Tuesday, October 11, 2005

 

From Israel by Arlene Kushner, October 11, 2005

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Arlene Kushner: akushner@netvision.net.il

October 11, 2005

Winding down before the break for Yom Kippur -- Wednesday night and Thursday...

[] I begin by announcing publication in Azure Magazine of a major article I have written on UNRWA. You can find it (with a very simple registration required) at:

http://www.azure.org.il/magazine/magazine.asp?id=274

[] According to Arutz Sheva, PA Chief Negotiator Saeb Erekat, is demanding the release of Marwan Barghouti from Israeli prison, apparently so that he can run in the PA Legislative Council elections. A former leader of the terrorist groups Tanzim and al-Aksa Brigades, who has advocated disappearance of Israel, Barghouti was tried and convicted of multiple murders and is now serving five consecutive life sentences. He was aware of the planning for, and gave his blessings to, the Tanzim attack on a bar mitzvah party in Hadera. Not someone you'd call a "nice guy" or a "moderate." Yet he has charisma, and his release has been called for before, both by Palestinians and left-wing Israelis. There are even those who tout him as the next head of the PA.

My opinion? Such a man should rot in jail for the rest of his life. But his release may happen one day down the road.

[] Apparently Mahmoud Abbas is supposed to be setting up a new government, but tensions between himself and Ahmed Qurie are slowing down the process. Word is that Abbas would like to replace Qurie -- who, as prime minister, serves at the pleasure of the president.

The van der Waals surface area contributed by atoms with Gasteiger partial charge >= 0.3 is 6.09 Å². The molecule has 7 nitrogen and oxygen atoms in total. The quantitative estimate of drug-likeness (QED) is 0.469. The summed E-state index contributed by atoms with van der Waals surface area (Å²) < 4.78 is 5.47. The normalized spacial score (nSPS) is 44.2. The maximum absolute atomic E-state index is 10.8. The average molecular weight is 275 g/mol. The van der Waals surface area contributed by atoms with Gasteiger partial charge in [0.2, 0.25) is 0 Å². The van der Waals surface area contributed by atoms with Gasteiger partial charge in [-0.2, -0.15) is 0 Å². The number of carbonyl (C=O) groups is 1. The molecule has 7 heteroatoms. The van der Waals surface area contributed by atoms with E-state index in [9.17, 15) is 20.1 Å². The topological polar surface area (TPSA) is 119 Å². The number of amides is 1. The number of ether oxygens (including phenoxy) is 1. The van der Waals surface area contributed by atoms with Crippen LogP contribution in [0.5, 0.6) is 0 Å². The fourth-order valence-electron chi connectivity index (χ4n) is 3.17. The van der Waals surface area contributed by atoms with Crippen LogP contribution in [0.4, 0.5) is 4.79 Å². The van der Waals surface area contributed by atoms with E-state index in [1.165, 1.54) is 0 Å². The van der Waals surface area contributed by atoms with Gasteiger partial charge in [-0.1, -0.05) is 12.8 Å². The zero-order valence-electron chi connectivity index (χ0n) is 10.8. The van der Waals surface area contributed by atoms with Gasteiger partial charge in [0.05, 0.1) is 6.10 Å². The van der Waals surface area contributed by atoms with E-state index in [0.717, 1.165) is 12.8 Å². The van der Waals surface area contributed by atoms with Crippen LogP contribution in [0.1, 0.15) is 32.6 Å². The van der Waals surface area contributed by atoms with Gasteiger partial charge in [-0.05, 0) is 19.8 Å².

[] Apparently there also a strong potential for juggling within the Israeli government.

Debate within Labor is focused on whether to remain in the government any longer; cooperation with Likud was seen as desirable only for as long as it was a matter of supporting the "disengagement." Many in Labor anticipate a slowdown in further withdrawals now, so that they believe the appropriate action is one of becoming an opposition party that demands more. Beyond this, political wisdom says that Labor must set itself up as separate from Likud well before the election a little over a year from now (unless the gov't is brought down earlier) or there will be in the minds of the electorate precious little difference between the two and very little reason to specifically support Labor. Peres is bucking his party on this and wants to stay put. But Labor primaries are due before long and it is questionable as to whether Peres will remain on top.

Sharon, who has been anticipating the breakdown of his current coalition, has been courting various other factions. First it was Shinui, which declined to re-enter the government. Now it is the National Religious Party.

[] As politics seems the theme today, I repeat here a message I received from Yoram Ettinger, who is with the Ariel Center for Policy Research and a key advisor to Uzi Landau. Writing about a time when Landau was Minister of Homeland Security and Yoram advised him on Temple Mount and Jerusalem issues, he says:

"Uzi's most difficult hurdle was Sharon's reluctance to change the status quo. Sharon realized that Uzi's aim was to restore Jewish sovereignty, expel PLO/PA organizations from Jerusalem and enforce the law, and therefore Sharon required a full Cabinet vote on any change in the status quo in Jerusalem.

"In spite of Sharon's hurdles, and in defiance of Police top command, Uzi stopped new Muslim construction on the Temple Mt. (other than supervised maintenance and repairs), limited the age of Moslem worshippers (only the older folks were allowed), ordered police to storm rioters on the Temple Mt. which stopped rock throwing on Jewish worshippers, closed the Orient House, seized and examined the archives of the Orient House, evicted PLO/PA organizations from Jerusalem, exposed Palestinian organizations which were registered as philanthropic entities but in fact were engaged in subversion, and initiated the process which resumed Jewish visits to the Temple Mt."

This provides perhaps a little-known perspective on Uzi. I myself have come to the conclusion that seeing Uzi achieve leadership of the Likud and then go on to win the election and become prime minister is the best thing that could happen for the nation.

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